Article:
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Thread: Show Yn->0 in probability iff E[Yn/(1+Yn)]->0

  1. #1
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    Show Yn->0 in probability iff E[Yn/(1+Yn)]->0

    Let Yn≥0.
    a) show that E[Yn/(1+Yn)]->0 => Yn->0 in probability.
    b) show that Yn->0 in probability => E[Yn/(1+Yn)]->0.
    ==========================

    a) Let ε>0.
    Using Markov's inequality,
    P(Yn≥ε) = P{[Yn/(1+Yn)] ≥ ε/(1+Yn)} ≤ E[Yn/(1+Yn)] /[ε/(1+Yn)]
    If we can show that E[Yn/(1+Yn)] /[ε/(1+Yn)]->0, then this implies that Yn->0 in probability and we're done.
    But how can we prove that E[Yn/(1+Yn)] /[ε/(1+Yn)]->0 ? I know that the numerator goes to 0 by assumption, but I am really worrying about the denominator; if Yn->∞ as n->∞, then the denominator would go to 0 as n->∞, and 0/0 is indeterminate!? How can we resolve this problem? I am really scared now, help...


    b) For this part, it seems like the use of Markov's inequality wouldn't work because the inequality goes the "wrong" way, so I am now stuck and I don't know where to start. Could somebody please give me some hints?

    Any help is very much appreciated!
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  2. #2
    Moo
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    Hello,

    Let $\displaystyle Z_n=\frac{Y_n}{1+Y_n}=f(Y_n)$

    Then we want to show that $\displaystyle Y_n\to 0$ in probability iff $\displaystyle E[Z_n]\to 0$

    Note that $\displaystyle f'(y)=\frac{1}{(1+y)^2}>0$

    So f is a strictly increasing bijection from $\displaystyle [0,\infty)$ to $\displaystyle [0,1)$

    So we have $\displaystyle \{Y_n>\epsilon\}=\{f(Y_n)>f(\epsilon)\}=\left\{Z_n >\tfrac{\epsilon}{1+\epsilon}\right\}$ (1)

    And similarly, we have $\displaystyle \{Z_n>\epsilon\}=\left\{Y_n>\tfrac{\epsilon}{1-\epsilon}\right\}$ (2)


    a) You indeed have to use Markov's inequality, but I think you did it strangely... because when given P(|X|>a), a should be a constant and not a random variable, like $\displaystyle \frac{\epsilon}{1+Y_n}$ in what you did.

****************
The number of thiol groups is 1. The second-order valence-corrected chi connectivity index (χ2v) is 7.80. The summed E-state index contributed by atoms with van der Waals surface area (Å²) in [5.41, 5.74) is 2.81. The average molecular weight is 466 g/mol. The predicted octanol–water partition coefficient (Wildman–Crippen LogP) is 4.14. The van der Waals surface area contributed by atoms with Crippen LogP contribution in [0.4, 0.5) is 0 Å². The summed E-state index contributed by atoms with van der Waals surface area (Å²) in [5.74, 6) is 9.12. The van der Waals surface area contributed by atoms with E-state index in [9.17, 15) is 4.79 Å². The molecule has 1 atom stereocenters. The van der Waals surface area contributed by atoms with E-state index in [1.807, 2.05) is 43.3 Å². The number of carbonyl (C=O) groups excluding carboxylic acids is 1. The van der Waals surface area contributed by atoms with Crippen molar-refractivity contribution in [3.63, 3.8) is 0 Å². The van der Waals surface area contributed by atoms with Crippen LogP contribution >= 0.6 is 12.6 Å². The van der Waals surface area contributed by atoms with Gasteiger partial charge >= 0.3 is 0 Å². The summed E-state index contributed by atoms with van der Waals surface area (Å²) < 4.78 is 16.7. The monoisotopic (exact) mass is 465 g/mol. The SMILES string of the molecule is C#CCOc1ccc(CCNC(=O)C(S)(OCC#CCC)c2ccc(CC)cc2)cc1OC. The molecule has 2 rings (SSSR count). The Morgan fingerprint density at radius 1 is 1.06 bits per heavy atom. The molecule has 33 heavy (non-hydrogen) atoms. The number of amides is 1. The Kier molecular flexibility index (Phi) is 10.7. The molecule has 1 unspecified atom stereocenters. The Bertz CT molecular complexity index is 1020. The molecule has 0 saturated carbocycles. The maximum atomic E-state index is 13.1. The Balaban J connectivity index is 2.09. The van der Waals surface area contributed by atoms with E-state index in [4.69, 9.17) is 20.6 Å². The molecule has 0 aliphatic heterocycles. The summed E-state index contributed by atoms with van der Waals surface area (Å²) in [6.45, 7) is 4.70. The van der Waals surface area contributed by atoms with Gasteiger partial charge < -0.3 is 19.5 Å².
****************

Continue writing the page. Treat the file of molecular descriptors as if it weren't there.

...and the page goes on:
-----------------------------
    From (1), we have $\displaystyle P(|Y_n|>\epsilon)=P(Y_n>\epsilon)=P\left(Z_n>\tfra c{\epsilon}{1+\epsilon}\right)$, which, by Markov's inequality, is $\displaystyle \leq \frac{1+\epsilon}{\epsilon} \cdot E[Z_n]$

    But we supposed that $\displaystyle E[Z_n]\to 0$. Thus $\displaystyle P(|Y_n|>\epsilon)\to 0~,~ \forall \epsilon>0$

    And this means that $\displaystyle Y_n\to 0$ in probability.



    b) This one is more tricky imo...

    $\displaystyle E[Z_n]=E[Z_n\cdot\bold{1}_{Z_n\leq \epsilon}]+E[Z_n\cdot\bold{1}_{Z_n>\epsilon}]$

    - We can see that $\displaystyle E[Z_n\cdot\bold{1}_{Z_n\leq \epsilon}]\leq E[\epsilon \cdot \bold{1}_{Z_n\leq \epsilon}]=\epsilon \cdot P(Z_n\leq \epsilon)$

    - Note that $\displaystyle Z_n<1$ almost surely (this follows from the property of the function f)
    Hence $\displaystyle E[Z_n\cdot\bold{1}_{Z_n>\epsilon}]<P(Z_n>\epsilon)$
    But by (2), $\displaystyle P(Z_n>\epsilon)=P\left(Y_n>\tfrac{\epsilon}{1-\epsilon}\right)=P(Y_n>\epsilon')$


    So finally, we get $\displaystyle E[Z_n]\leq \epsilon+P(Y_n>\epsilon')$

    Using the fact that $\displaystyle Y_n\to 0$ in probability, $\displaystyle P(Y_n>\epsilon')\to 0$

    And we're left with $\displaystyle 0\leq \lim_{n\to\infty} E[Z_n]\leq \epsilon~,~ \forall \epsilon>0$

    Thus $\displaystyle \lim_{n\to\infty} E[Z_n]=0$
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  3. #3
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    Thank you, Moo! It's actually a lot trickier than I originally thought...

    I have a question about (2): $\displaystyle \{Z_n>\epsilon\}=\left\{Y_n>\tfrac{\epsilon}{1-\epsilon}\right\}$.

    Zn>ε
    <=> Yn/(1+Yn)>ε
    <=> Yn > ε + εYn
    <=> Yn(1-ε) > ε
    <=> Yn > ε/(1-ε) only when ε<1
    What if ε>1??? Then it would be Yn < ε/(1-ε) ???

    So $\displaystyle \{Z_n>\epsilon\}=\left\{Y_n>\tfrac{\epsilon}{1-\epsilon}\right\}$ is not true for all ε>0?
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  4. #4
    Moo
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    Quote Originally Posted by kingwinner View Post
    Thank you, Moo! It's actually a lot trickier than I originally thought...

    I have a question about (2): $\displaystyle \{Z_n>\epsilon\}=\left\{Y_n>\tfrac{\epsilon}{1-\epsilon}\right\}$.

    Zn>ε
    <=> Yn/(1+Yn)>ε
    <=> Yn > ε + εYn
    <=> Yn(1-ε) > ε
    <=> Yn > ε/(1-ε) only when ε<1
    What if ε>1??? Then it would be Yn < ε/(1-ε) ???

    So $\displaystyle \{Z_n>\epsilon\}=\left\{Y_n>\tfrac{\epsilon}{1-\epsilon}\right\}$ is not true for all ε>0?
    Good remark

    Actually, in general, we need "small" epsilons, as we're interested in what happens when epsilon gets very very small.
    So you can consider $\displaystyle \epsilon <1$ without much loss of generality ^^
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